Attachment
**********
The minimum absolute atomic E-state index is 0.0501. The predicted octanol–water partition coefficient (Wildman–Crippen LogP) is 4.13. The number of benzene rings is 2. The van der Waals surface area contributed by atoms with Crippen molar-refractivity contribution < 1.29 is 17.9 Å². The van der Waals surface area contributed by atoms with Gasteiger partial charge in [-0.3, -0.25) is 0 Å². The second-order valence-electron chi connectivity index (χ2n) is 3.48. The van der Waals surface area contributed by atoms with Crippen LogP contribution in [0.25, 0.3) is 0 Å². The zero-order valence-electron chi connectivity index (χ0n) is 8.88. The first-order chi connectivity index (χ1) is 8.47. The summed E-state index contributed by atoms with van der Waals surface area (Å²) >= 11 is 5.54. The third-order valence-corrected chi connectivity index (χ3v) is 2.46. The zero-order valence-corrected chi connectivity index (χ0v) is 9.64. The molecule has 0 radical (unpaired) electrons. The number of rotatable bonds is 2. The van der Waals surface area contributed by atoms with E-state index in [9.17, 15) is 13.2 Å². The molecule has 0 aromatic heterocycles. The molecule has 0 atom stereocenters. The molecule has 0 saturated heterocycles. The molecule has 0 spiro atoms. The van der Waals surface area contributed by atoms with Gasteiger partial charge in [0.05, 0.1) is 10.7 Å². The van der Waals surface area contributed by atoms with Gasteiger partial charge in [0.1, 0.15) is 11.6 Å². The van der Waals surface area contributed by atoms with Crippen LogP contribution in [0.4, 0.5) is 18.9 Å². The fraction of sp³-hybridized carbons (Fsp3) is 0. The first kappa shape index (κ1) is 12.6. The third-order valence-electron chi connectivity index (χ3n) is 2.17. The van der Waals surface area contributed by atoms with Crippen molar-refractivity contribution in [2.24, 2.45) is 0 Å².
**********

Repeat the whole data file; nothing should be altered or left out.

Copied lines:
The minimum absolute atomic E-state index is 0.0501. The predicted octanol–water partition coefficient (Wildman–Crippen LogP) is 4.13. The number of benzene rings is 2. The van der Waals surface area contributed by atoms with Crippen molar-refractivity contribution < 1.29 is 17.9 Å². The van der Waals surface area contributed by atoms with Gasteiger partial charge in [-0.3, -0.25) is 0 Å². The second-order valence-electron chi connectivity index (χ2n) is 3.48. The van der Waals surface area contributed by atoms with Crippen LogP contribution in [0.25, 0.3) is 0 Å². The zero-order valence-electron chi connectivity index (χ0n) is 8.88. The first-order chi connectivity index (χ1) is 8.47. The summed E-state index contributed by atoms with van der Waals surface area (Å²) >= 11 is 5.54. The third-order valence-corrected chi connectivity index (χ3v) is 2.46. The zero-order valence-corrected chi connectivity index (χ0v) is 9.64. The molecule has 0 radical (unpaired) electrons. The number of rotatable bonds is 2. The van der Waals surface area contributed by atoms with E-state index in [9.17, 15) is 13.2 Å². The molecule has 0 aromatic heterocycles. The molecule has 0 atom stereocenters. The molecule has 0 saturated heterocycles. The molecule has 0 spiro atoms. The van der Waals surface area contributed by atoms with Gasteiger partial charge in [0.05, 0.1) is 10.7 Å². The van der Waals surface area contributed by atoms with Gasteiger partial charge in [0.1, 0.15) is 11.6 Å². The van der Waals surface area contributed by atoms with Crippen LogP contribution in [0.4, 0.5) is 18.9 Å². The fraction of sp³-hybridized carbons (Fsp3) is 0. The first kappa shape index (κ1) is 12.6. The third-order valence-electron chi connectivity index (χ3n) is 2.17. The van der Waals surface area contributed by atoms with Crippen molar-refractivity contribution in [2.24, 2.45) is 0 Å².